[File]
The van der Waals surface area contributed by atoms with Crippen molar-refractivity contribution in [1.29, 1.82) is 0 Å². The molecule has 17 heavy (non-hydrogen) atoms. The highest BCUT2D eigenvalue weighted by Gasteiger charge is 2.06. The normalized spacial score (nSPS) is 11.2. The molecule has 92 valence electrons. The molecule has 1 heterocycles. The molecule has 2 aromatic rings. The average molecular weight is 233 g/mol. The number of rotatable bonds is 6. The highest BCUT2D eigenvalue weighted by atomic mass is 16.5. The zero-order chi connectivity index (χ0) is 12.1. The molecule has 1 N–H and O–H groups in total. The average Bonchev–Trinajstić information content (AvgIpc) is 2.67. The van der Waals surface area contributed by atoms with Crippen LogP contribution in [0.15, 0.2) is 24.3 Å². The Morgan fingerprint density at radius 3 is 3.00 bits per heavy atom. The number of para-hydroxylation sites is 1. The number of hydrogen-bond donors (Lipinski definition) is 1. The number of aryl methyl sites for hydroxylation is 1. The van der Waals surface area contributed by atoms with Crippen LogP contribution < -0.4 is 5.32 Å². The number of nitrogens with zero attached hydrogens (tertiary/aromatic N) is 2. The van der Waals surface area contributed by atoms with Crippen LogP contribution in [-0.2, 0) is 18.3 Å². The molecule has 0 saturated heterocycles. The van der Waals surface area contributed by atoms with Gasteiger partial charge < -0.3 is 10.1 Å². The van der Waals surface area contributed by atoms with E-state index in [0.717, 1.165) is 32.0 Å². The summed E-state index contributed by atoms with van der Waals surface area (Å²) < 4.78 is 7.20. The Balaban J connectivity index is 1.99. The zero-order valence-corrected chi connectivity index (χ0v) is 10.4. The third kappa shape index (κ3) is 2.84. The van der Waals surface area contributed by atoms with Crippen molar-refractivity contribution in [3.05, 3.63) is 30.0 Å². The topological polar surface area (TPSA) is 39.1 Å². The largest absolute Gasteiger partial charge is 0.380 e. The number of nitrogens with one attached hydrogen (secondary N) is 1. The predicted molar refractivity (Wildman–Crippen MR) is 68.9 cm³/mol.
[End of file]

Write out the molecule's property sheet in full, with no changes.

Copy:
The van der Waals surface area contributed by atoms with Crippen molar-refractivity contribution in [1.29, 1.82) is 0 Å². The molecule has 17 heavy (non-hydrogen) atoms. The highest BCUT2D eigenvalue weighted by Gasteiger charge is 2.06. The normalized spacial score (nSPS) is 11.2. The molecule has 92 valence electrons. The molecule has 1 heterocycles. The molecule has 2 aromatic rings. The average molecular weight is 233 g/mol. The number of rotatable bonds is 6. The highest BCUT2D eigenvalue weighted by atomic mass is 16.5. The zero-order chi connectivity index (χ0) is 12.1. The molecule has 1 N–H and O–H groups in total. The average Bonchev–Trinajstić information content (AvgIpc) is 2.67. The van der Waals surface area contributed by atoms with Crippen LogP contribution in [0.15, 0.2) is 24.3 Å². The Morgan fingerprint density at radius 3 is 3.00 bits per heavy atom. The number of para-hydroxylation sites is 1. The number of hydrogen-bond donors (Lipinski definition) is 1. The number of aryl methyl sites for hydroxylation is 1. The van der Waals surface area contributed by atoms with Crippen LogP contribution < -0.4 is 5.32 Å². The number of nitrogens with zero attached hydrogens (tertiary/aromatic N) is 2. The van der Waals surface area contributed by atoms with Crippen LogP contribution in [-0.2, 0) is 18.3 Å². The molecule has 0 saturated heterocycles. The van der Waals surface area contributed by atoms with Gasteiger partial charge < -0.3 is 10.1 Å². The van der Waals surface area contributed by atoms with E-state index in [0.717, 1.165) is 32.0 Å². The summed E-state index contributed by atoms with van der Waals surface area (Å²) < 4.78 is 7.20. The Balaban J connectivity index is 1.99. The zero-order valence-corrected chi connectivity index (χ0v) is 10.4. The third kappa shape index (κ3) is 2.84. The van der Waals surface area contributed by atoms with Crippen molar-refractivity contribution in [3.05, 3.63) is 30.0 Å². The topological polar surface area (TPSA) is 39.1 Å². The largest absolute Gasteiger partial charge is 0.380 e. The number of nitrogens with one attached hydrogen (secondary N) is 1. The predicted molar refractivity (Wildman–Crippen MR) is 68.9 cm³/mol.